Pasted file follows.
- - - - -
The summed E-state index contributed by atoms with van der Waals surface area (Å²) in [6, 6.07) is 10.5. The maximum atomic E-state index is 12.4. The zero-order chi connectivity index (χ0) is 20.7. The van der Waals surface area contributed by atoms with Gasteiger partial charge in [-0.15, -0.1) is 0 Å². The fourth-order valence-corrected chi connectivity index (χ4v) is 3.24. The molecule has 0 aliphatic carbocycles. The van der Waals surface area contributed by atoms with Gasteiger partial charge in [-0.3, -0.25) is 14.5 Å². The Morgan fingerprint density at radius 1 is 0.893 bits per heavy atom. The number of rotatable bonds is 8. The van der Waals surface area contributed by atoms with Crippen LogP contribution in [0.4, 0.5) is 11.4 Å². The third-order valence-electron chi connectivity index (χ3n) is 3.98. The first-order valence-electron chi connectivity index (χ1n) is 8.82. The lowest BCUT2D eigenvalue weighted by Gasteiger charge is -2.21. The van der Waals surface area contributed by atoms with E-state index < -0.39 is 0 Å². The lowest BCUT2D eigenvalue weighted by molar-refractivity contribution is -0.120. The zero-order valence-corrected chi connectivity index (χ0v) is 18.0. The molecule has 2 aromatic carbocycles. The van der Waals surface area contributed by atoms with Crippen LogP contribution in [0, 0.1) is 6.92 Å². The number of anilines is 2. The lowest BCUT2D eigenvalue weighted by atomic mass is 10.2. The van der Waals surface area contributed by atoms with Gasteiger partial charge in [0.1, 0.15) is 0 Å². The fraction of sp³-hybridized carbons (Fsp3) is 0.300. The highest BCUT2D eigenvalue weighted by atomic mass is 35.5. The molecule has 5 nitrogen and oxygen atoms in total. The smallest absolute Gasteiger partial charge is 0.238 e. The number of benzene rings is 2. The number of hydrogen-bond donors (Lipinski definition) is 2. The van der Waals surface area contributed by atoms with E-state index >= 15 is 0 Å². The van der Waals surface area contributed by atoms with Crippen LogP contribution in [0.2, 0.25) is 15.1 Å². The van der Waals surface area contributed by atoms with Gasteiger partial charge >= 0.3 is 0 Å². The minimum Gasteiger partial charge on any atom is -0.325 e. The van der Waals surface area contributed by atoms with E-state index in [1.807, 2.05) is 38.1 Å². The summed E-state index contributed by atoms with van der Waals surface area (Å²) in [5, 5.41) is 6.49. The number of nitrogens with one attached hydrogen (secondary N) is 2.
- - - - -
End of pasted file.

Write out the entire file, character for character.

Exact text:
The summed E-state index contributed by atoms with van der Waals surface area (Å²) in [6, 6.07) is 10.5. The maximum atomic E-state index is 12.4. The zero-order chi connectivity index (χ0) is 20.7. The van der Waals surface area contributed by atoms with Gasteiger partial charge in [-0.15, -0.1) is 0 Å². The fourth-order valence-corrected chi connectivity index (χ4v) is 3.24. The molecule has 0 aliphatic carbocycles. The van der Waals surface area contributed by atoms with Gasteiger partial charge in [-0.3, -0.25) is 14.5 Å². The Morgan fingerprint density at radius 1 is 0.893 bits per heavy atom. The number of rotatable bonds is 8. The van der Waals surface area contributed by atoms with Crippen LogP contribution in [0.4, 0.5) is 11.4 Å². The third-order valence-electron chi connectivity index (χ3n) is 3.98. The first-order valence-electron chi connectivity index (χ1n) is 8.82. The lowest BCUT2D eigenvalue weighted by Gasteiger charge is -2.21. The van der Waals surface area contributed by atoms with E-state index < -0.39 is 0 Å². The lowest BCUT2D eigenvalue weighted by molar-refractivity contribution is -0.120. The zero-order valence-corrected chi connectivity index (χ0v) is 18.0. The molecule has 2 aromatic carbocycles. The van der Waals surface area contributed by atoms with Crippen LogP contribution in [0, 0.1) is 6.92 Å². The number of anilines is 2. The lowest BCUT2D eigenvalue weighted by atomic mass is 10.2. The van der Waals surface area contributed by atoms with Gasteiger partial charge in [0.1, 0.15) is 0 Å². The fraction of sp³-hybridized carbons (Fsp3) is 0.300. The highest BCUT2D eigenvalue weighted by atomic mass is 35.5. The molecule has 5 nitrogen and oxygen atoms in total. The smallest absolute Gasteiger partial charge is 0.238 e. The number of benzene rings is 2. The number of hydrogen-bond donors (Lipinski definition) is 2. The van der Waals surface area contributed by atoms with E-state index >= 15 is 0 Å². The van der Waals surface area contributed by atoms with Crippen LogP contribution in [0.2, 0.25) is 15.1 Å². The van der Waals surface area contributed by atoms with Gasteiger partial charge >= 0.3 is 0 Å². The minimum Gasteiger partial charge on any atom is -0.325 e. The van der Waals surface area contributed by atoms with E-state index in [1.807, 2.05) is 38.1 Å². The summed E-state index contributed by atoms with van der Waals surface area (Å²) in [5, 5.41) is 6.49. The number of nitrogens with one attached hydrogen (secondary N) is 2.